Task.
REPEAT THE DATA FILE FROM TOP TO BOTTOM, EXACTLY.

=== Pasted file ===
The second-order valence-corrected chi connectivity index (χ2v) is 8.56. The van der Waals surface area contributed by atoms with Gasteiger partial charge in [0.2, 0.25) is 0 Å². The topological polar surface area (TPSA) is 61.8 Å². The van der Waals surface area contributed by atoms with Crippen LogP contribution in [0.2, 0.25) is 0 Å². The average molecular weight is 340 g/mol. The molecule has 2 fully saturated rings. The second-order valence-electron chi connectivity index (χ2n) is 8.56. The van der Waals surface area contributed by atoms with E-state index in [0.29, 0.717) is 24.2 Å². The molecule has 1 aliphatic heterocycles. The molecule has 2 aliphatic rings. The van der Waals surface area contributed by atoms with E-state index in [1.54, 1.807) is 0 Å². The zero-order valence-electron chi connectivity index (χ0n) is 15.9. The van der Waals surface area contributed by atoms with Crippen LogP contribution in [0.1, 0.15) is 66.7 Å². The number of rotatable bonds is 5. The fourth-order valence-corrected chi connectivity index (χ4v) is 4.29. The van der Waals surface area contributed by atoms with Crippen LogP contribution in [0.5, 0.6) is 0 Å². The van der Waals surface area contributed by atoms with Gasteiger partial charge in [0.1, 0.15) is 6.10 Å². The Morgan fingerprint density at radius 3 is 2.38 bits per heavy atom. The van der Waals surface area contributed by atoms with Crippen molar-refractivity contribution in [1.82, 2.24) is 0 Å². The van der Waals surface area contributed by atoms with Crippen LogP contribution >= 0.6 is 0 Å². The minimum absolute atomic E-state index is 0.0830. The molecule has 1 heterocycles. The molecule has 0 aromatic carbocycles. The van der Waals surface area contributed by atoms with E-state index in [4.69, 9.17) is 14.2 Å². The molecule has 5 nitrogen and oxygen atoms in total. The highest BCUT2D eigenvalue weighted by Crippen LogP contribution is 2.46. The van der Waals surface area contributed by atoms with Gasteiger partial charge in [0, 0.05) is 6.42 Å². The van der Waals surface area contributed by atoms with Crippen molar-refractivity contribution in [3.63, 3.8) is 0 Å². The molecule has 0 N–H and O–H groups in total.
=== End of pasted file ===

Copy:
The second-order valence-corrected chi connectivity index (χ2v) is 8.56. The van der Waals surface area contributed by atoms with Gasteiger partial charge in [0.2, 0.25) is 0 Å². The topological polar surface area (TPSA) is 61.8 Å². The van der Waals surface area contributed by atoms with Crippen LogP contribution in [0.2, 0.25) is 0 Å². The average molecular weight is 340 g/mol. The molecule has 2 fully saturated rings. The second-order valence-electron chi connectivity index (χ2n) is 8.56. The van der Waals surface area contributed by atoms with E-state index in [0.29, 0.717) is 24.2 Å². The molecule has 1 aliphatic heterocycles. The molecule has 2 aliphatic rings. The van der Waals surface area contributed by atoms with E-state index in [1.54, 1.807) is 0 Å². The zero-order valence-electron chi connectivity index (χ0n) is 15.9. The van der Waals surface area contributed by atoms with Crippen LogP contribution in [0.1, 0.15) is 66.7 Å². The number of rotatable bonds is 5. The fourth-order valence-corrected chi connectivity index (χ4v) is 4.29. The van der Waals surface area contributed by atoms with Crippen LogP contribution in [0.5, 0.6) is 0 Å². The van der Waals surface area contributed by atoms with Gasteiger partial charge in [0.1, 0.15) is 6.10 Å². The Morgan fingerprint density at radius 3 is 2.38 bits per heavy atom. The van der Waals surface area contributed by atoms with Crippen molar-refractivity contribution in [1.82, 2.24) is 0 Å². The van der Waals surface area contributed by atoms with Crippen LogP contribution >= 0.6 is 0 Å². The minimum absolute atomic E-state index is 0.0830. The molecule has 1 heterocycles. The molecule has 0 aromatic carbocycles. The van der Waals surface area contributed by atoms with E-state index in [4.69, 9.17) is 14.2 Å². The molecule has 5 nitrogen and oxygen atoms in total. The highest BCUT2D eigenvalue weighted by Crippen LogP contribution is 2.46. The van der Waals surface area contributed by atoms with Gasteiger partial charge in [0, 0.05) is 6.42 Å². The van der Waals surface area contributed by atoms with Crippen molar-refractivity contribution in [3.63, 3.8) is 0 Å². The molecule has 0 N–H and O–H groups in total.